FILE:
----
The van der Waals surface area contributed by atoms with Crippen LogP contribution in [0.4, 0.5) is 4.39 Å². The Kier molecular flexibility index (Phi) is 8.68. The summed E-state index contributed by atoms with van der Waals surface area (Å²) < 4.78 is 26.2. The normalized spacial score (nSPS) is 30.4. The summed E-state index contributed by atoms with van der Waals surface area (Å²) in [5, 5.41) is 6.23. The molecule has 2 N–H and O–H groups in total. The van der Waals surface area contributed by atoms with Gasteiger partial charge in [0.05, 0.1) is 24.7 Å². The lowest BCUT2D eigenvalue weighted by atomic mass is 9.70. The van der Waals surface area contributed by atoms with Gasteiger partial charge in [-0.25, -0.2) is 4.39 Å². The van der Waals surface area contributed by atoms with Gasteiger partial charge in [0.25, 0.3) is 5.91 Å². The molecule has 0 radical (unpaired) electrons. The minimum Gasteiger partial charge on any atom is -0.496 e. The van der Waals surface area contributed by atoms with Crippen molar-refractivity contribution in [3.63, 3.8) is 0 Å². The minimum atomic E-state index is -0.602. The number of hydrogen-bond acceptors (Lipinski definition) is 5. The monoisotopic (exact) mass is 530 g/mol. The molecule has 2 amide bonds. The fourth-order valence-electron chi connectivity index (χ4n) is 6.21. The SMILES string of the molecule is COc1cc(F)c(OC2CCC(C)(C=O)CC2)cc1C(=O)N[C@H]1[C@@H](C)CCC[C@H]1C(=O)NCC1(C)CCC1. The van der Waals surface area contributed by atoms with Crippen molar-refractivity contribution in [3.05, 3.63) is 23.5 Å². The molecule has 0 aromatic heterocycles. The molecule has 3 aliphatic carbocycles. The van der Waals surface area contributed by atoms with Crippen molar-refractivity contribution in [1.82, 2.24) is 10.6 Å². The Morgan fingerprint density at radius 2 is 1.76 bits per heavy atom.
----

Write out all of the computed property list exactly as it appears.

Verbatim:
The van der Waals surface area contributed by atoms with Crippen LogP contribution in [0.4, 0.5) is 4.39 Å². The Kier molecular flexibility index (Phi) is 8.68. The summed E-state index contributed by atoms with van der Waals surface area (Å²) < 4.78 is 26.2. The normalized spacial score (nSPS) is 30.4. The summed E-state index contributed by atoms with van der Waals surface area (Å²) in [5, 5.41) is 6.23. The molecule has 2 N–H and O–H groups in total. The van der Waals surface area contributed by atoms with Gasteiger partial charge in [0.05, 0.1) is 24.7 Å². The lowest BCUT2D eigenvalue weighted by atomic mass is 9.70. The van der Waals surface area contributed by atoms with Gasteiger partial charge in [-0.25, -0.2) is 4.39 Å². The van der Waals surface area contributed by atoms with Gasteiger partial charge in [0.25, 0.3) is 5.91 Å². The molecule has 0 radical (unpaired) electrons. The minimum Gasteiger partial charge on any atom is -0.496 e. The van der Waals surface area contributed by atoms with Crippen molar-refractivity contribution in [3.63, 3.8) is 0 Å². The minimum atomic E-state index is -0.602. The number of hydrogen-bond acceptors (Lipinski definition) is 5. The monoisotopic (exact) mass is 530 g/mol. The molecule has 2 amide bonds. The fourth-order valence-electron chi connectivity index (χ4n) is 6.21. The SMILES string of the molecule is COc1cc(F)c(OC2CCC(C)(C=O)CC2)cc1C(=O)N[C@H]1[C@@H](C)CCC[C@H]1C(=O)NCC1(C)CCC1. The van der Waals surface area contributed by atoms with Crippen molar-refractivity contribution in [3.05, 3.63) is 23.5 Å². The molecule has 0 aromatic heterocycles. The molecule has 3 aliphatic carbocycles. The van der Waals surface area contributed by atoms with Crippen molar-refractivity contribution in [1.82, 2.24) is 10.6 Å². The Morgan fingerprint density at radius 2 is 1.76 bits per heavy atom.